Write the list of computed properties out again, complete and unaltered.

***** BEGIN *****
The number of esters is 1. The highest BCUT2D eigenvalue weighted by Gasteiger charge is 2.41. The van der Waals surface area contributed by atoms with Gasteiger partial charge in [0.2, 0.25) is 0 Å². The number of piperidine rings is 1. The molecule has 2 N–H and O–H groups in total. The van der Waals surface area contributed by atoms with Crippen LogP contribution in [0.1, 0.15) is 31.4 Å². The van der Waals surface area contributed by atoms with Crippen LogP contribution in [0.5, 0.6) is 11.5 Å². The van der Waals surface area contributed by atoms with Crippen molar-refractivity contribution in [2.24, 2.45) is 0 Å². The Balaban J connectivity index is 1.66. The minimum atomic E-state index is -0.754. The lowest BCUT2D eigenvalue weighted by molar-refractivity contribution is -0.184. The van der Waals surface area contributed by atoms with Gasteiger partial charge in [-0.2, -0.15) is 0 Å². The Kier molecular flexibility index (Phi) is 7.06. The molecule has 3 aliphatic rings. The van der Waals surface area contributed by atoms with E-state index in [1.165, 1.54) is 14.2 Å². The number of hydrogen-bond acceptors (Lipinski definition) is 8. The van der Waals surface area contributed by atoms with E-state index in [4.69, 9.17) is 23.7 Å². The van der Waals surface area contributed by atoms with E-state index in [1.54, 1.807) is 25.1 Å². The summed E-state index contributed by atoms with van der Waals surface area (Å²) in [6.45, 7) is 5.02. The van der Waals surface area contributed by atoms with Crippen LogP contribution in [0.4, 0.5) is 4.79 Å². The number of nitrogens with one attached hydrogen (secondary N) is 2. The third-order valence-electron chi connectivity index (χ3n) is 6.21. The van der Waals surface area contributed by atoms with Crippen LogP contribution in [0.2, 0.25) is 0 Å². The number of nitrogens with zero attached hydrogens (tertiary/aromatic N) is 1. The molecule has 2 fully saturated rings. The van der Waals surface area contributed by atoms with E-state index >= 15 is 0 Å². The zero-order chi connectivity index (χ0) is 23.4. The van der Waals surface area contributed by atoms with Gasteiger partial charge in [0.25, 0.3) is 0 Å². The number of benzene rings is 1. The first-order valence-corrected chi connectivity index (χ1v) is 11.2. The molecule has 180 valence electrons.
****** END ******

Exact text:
The number of esters is 1. The highest BCUT2D eigenvalue weighted by Gasteiger charge is 2.41. The van der Waals surface area contributed by atoms with Gasteiger partial charge in [0.2, 0.25) is 0 Å². The number of piperidine rings is 1. The molecule has 2 N–H and O–H groups in total. The van der Waals surface area contributed by atoms with Crippen LogP contribution in [0.1, 0.15) is 31.4 Å². The van der Waals surface area contributed by atoms with Crippen LogP contribution in [0.5, 0.6) is 11.5 Å². The van der Waals surface area contributed by atoms with Crippen molar-refractivity contribution in [2.24, 2.45) is 0 Å². The Balaban J connectivity index is 1.66. The minimum atomic E-state index is -0.754. The lowest BCUT2D eigenvalue weighted by molar-refractivity contribution is -0.184. The van der Waals surface area contributed by atoms with Gasteiger partial charge in [-0.2, -0.15) is 0 Å². The Kier molecular flexibility index (Phi) is 7.06. The molecule has 3 aliphatic rings. The van der Waals surface area contributed by atoms with E-state index in [1.165, 1.54) is 14.2 Å². The number of hydrogen-bond acceptors (Lipinski definition) is 8. The van der Waals surface area contributed by atoms with E-state index in [4.69, 9.17) is 23.7 Å². The van der Waals surface area contributed by atoms with E-state index in [1.54, 1.807) is 25.1 Å². The summed E-state index contributed by atoms with van der Waals surface area (Å²) in [6.45, 7) is 5.02. The van der Waals surface area contributed by atoms with Crippen LogP contribution in [0.4, 0.5) is 4.79 Å². The number of nitrogens with one attached hydrogen (secondary N) is 2. The third-order valence-electron chi connectivity index (χ3n) is 6.21. The van der Waals surface area contributed by atoms with Crippen LogP contribution in [0.2, 0.25) is 0 Å². The number of nitrogens with zero attached hydrogens (tertiary/aromatic N) is 1. The molecule has 2 fully saturated rings. The van der Waals surface area contributed by atoms with E-state index >= 15 is 0 Å². The zero-order chi connectivity index (χ0) is 23.4. The van der Waals surface area contributed by atoms with Gasteiger partial charge in [0.25, 0.3) is 0 Å². The number of benzene rings is 1. The first-order valence-corrected chi connectivity index (χ1v) is 11.2. The molecule has 180 valence electrons.